"O LORD, how long will you forget me? Forever? How long will you look the other way? How long must I struggle with anguish in my soul, with sorrow in my heart every day? How long will my enemy have the upper hand? Turn and answer me, O LORD my God! Restore the sparkle to my eyes, or I will die. Don't let my enemies gloat, saying, "We have defeated him!" Don't let them rejoice at my downfall. But I trust in your unfailing love. I will rejoice because you have rescued me. I will sing to the LORD because he is good to me."
Here we can easily see the psalmist's "complaint" (e.g., "How long…"), then his "praise" (e.g., "I trust in your unfailing love," "I will sing to the LORD because he is good to me"). These steps offer us a model as we lament to God in our difficult times.
In these uncertain times, meditating on the Psalms can help us move from our "disorientation" to gratitude and a "new orientation" by:
a. crying out to God from moment to moment, especially in our seasons of stress, uncertainty, and widespread suffering, and
b. praising and thanking God, anticipating that we are inevitably moving toward a new season of hope where we can be surprised by His blessings.
What follows is a two-step approach to meditating on the Psalms during our periods of stress and pain. These will help us to:
a. lament to God to authentically expressing our true feeling and state of mind in the present moment, and
b. cultivate gratitude, thanksgiving, and praise to God, even when it doesn't seem our current predicament will be resolved soon.
When we follow this pattern, we prioritize our relationships with God and turn to Him in response to social distancing, online-only social interactions, and financial instability that may increase daily stress.
A Two-step Strategy for Meditating on the Psalms
To begin your time of meditation, find a quiet location free from distractions. Sit up straight in a supportive chair and offer up a prayer expressing your willingness to yield to God's providential care in the here-and-now.
For the next 20 minutes, you will be using a two-step strategy, lamenting to God, and then thanking Him. As much as possible, try to slowly and deliberately stick to the following steps. Feel free to take a break if you begin to experience significant discomfort or distress.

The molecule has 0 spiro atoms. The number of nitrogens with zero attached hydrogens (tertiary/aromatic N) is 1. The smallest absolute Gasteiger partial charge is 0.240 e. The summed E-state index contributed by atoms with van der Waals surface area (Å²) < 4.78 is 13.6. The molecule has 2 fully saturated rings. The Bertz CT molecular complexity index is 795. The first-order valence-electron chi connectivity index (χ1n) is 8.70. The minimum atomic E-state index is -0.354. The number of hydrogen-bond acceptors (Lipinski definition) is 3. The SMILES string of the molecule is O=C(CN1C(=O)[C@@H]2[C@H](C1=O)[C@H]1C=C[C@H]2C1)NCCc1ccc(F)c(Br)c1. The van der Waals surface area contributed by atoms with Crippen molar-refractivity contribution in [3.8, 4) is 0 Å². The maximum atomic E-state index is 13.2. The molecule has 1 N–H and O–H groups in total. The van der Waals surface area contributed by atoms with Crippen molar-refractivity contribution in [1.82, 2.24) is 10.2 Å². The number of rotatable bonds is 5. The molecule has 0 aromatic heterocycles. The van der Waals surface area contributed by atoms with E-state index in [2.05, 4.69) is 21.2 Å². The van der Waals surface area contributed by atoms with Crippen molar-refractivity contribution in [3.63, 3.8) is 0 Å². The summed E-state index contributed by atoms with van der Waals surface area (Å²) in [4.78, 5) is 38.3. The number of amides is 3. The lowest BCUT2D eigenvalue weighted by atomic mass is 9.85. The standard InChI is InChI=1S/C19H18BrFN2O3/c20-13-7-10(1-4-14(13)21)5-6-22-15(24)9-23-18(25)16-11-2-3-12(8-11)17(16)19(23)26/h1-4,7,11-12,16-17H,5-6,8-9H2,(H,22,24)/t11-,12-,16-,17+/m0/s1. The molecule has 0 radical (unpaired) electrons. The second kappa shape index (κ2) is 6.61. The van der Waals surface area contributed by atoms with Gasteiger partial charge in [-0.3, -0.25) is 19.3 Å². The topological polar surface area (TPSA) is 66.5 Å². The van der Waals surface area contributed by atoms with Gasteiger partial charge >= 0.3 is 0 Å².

1. Select a psalm of lament (e.g., Psalm 13) that includes both a "complaint" and "praise," slowly reading through the passage to immerse yourself in the biblical author's experience.
2. Apply the psalm to your current situation, selecting one verse that captures your "complaint" to God, as well as one that reflects your gratitude to God.
a. Lament. Slowly meditate on the chosen passage, such as, "How long must I wrestle with my thoughts and have sorrow in my heart each day?" In this very moment, express your pain to God, sharing your experience of whatever is causing you pain in the moment. Repeat the passage over and over again, slowly absorbing it as you sink deeper and deeper into your heartfelt cry to God.
b. Give thanks. Slowly meditate on the chosen passage, such as, "I trust in your unfailing love." In the here-and-now, thank God for His perfect, loving presence, even as your future seems uncertain. Repeat the passage with confidence, knowing that God will hear your lament and respond to your need.
3. Whenever another thought, feeling, or sensation arises, simply acknowledge it, and then return to the two-step strategy of "problem" and "praise."
4. Carry this two-step process with you throughout the day, presenting your pain to God and then expressing gratitude to Him for His active, loving presence during the times of confusion in your life.
Even though our earthly future is uncertain, we can trust that a new season is just around the corner as Christians. As we continue to move from one season to the next, God is walking with us, loving us, and offering His perfect presence.
After all, it's God's will to "rejoice always, pray continually, [and] give thanks in all circumstances…" (1 Thessalonians 5:16-18).